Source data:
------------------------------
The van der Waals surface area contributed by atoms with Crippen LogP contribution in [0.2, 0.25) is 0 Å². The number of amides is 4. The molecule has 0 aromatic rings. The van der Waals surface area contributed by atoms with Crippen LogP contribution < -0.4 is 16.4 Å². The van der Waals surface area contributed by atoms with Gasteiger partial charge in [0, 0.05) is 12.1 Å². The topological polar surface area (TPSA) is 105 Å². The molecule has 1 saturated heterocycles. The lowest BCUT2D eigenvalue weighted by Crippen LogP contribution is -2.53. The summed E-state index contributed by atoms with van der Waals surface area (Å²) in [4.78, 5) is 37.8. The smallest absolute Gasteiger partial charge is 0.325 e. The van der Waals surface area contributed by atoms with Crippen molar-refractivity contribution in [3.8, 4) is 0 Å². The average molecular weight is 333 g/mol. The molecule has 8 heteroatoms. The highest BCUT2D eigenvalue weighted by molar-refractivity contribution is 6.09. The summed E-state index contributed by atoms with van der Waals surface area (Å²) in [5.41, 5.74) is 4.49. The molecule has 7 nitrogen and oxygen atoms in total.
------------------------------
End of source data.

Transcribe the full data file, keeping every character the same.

The van der Waals surface area contributed by atoms with Crippen LogP contribution in [0.2, 0.25) is 0 Å². The number of amides is 4. The molecule has 0 aromatic rings. The van der Waals surface area contributed by atoms with Crippen LogP contribution < -0.4 is 16.4 Å². The van der Waals surface area contributed by atoms with Gasteiger partial charge in [0, 0.05) is 12.1 Å². The topological polar surface area (TPSA) is 105 Å². The molecule has 1 saturated heterocycles. The lowest BCUT2D eigenvalue weighted by Crippen LogP contribution is -2.53. The summed E-state index contributed by atoms with van der Waals surface area (Å²) in [4.78, 5) is 37.8. The smallest absolute Gasteiger partial charge is 0.325 e. The van der Waals surface area contributed by atoms with Crippen molar-refractivity contribution in [3.8, 4) is 0 Å². The average molecular weight is 333 g/mol. The molecule has 8 heteroatoms. The highest BCUT2D eigenvalue weighted by molar-refractivity contribution is 6.09. The summed E-state index contributed by atoms with van der Waals surface area (Å²) in [5.41, 5.74) is 4.49. The molecule has 7 nitrogen and oxygen atoms in total.